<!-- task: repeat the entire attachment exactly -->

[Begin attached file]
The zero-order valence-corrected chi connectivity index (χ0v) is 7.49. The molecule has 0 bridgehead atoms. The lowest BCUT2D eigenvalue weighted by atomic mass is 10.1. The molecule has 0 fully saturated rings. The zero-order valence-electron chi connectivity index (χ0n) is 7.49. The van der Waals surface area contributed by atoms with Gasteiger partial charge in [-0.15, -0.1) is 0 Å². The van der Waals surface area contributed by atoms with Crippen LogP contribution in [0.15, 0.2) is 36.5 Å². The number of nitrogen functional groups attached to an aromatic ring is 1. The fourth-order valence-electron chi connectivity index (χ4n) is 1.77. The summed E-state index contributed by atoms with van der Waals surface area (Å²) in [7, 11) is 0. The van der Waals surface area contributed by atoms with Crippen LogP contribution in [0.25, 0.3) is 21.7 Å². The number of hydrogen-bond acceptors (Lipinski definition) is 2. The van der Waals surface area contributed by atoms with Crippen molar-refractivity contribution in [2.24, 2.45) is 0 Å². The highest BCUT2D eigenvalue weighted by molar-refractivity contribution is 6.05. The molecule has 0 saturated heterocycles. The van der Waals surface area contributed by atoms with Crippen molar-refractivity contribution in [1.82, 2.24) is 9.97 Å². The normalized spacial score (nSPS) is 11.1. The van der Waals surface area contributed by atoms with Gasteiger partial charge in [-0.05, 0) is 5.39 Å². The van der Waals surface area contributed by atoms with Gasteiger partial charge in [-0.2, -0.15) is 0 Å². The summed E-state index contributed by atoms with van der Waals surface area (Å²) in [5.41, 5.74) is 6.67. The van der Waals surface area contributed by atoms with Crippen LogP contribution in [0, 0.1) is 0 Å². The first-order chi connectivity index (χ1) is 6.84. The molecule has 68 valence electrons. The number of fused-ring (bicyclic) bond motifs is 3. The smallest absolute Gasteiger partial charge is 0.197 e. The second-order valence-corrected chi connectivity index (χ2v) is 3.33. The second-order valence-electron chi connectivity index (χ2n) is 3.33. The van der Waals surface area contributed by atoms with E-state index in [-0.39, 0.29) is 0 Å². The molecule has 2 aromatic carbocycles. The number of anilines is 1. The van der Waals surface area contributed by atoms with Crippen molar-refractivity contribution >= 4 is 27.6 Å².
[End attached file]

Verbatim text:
The zero-order valence-corrected chi connectivity index (χ0v) is 7.49. The molecule has 0 bridgehead atoms. The lowest BCUT2D eigenvalue weighted by atomic mass is 10.1. The molecule has 0 fully saturated rings. The zero-order valence-electron chi connectivity index (χ0n) is 7.49. The van der Waals surface area contributed by atoms with Gasteiger partial charge in [-0.15, -0.1) is 0 Å². The van der Waals surface area contributed by atoms with Crippen LogP contribution in [0.15, 0.2) is 36.5 Å². The number of nitrogen functional groups attached to an aromatic ring is 1. The fourth-order valence-electron chi connectivity index (χ4n) is 1.77. The summed E-state index contributed by atoms with van der Waals surface area (Å²) in [7, 11) is 0. The van der Waals surface area contributed by atoms with Crippen LogP contribution in [0.25, 0.3) is 21.7 Å². The number of hydrogen-bond acceptors (Lipinski definition) is 2. The van der Waals surface area contributed by atoms with Crippen molar-refractivity contribution in [2.24, 2.45) is 0 Å². The highest BCUT2D eigenvalue weighted by molar-refractivity contribution is 6.05. The molecule has 0 saturated heterocycles. The van der Waals surface area contributed by atoms with Crippen molar-refractivity contribution in [1.82, 2.24) is 9.97 Å². The normalized spacial score (nSPS) is 11.1. The van der Waals surface area contributed by atoms with Gasteiger partial charge in [-0.05, 0) is 5.39 Å². The van der Waals surface area contributed by atoms with Gasteiger partial charge in [-0.2, -0.15) is 0 Å². The summed E-state index contributed by atoms with van der Waals surface area (Å²) in [5.41, 5.74) is 6.67. The van der Waals surface area contributed by atoms with Crippen LogP contribution in [0, 0.1) is 0 Å². The first-order chi connectivity index (χ1) is 6.84. The molecule has 68 valence electrons. The number of fused-ring (bicyclic) bond motifs is 3. The smallest absolute Gasteiger partial charge is 0.197 e. The second-order valence-corrected chi connectivity index (χ2v) is 3.33. The second-order valence-electron chi connectivity index (χ2n) is 3.33. The van der Waals surface area contributed by atoms with E-state index in [-0.39, 0.29) is 0 Å². The molecule has 2 aromatic carbocycles. The number of anilines is 1. The van der Waals surface area contributed by atoms with Crippen molar-refractivity contribution >= 4 is 27.6 Å².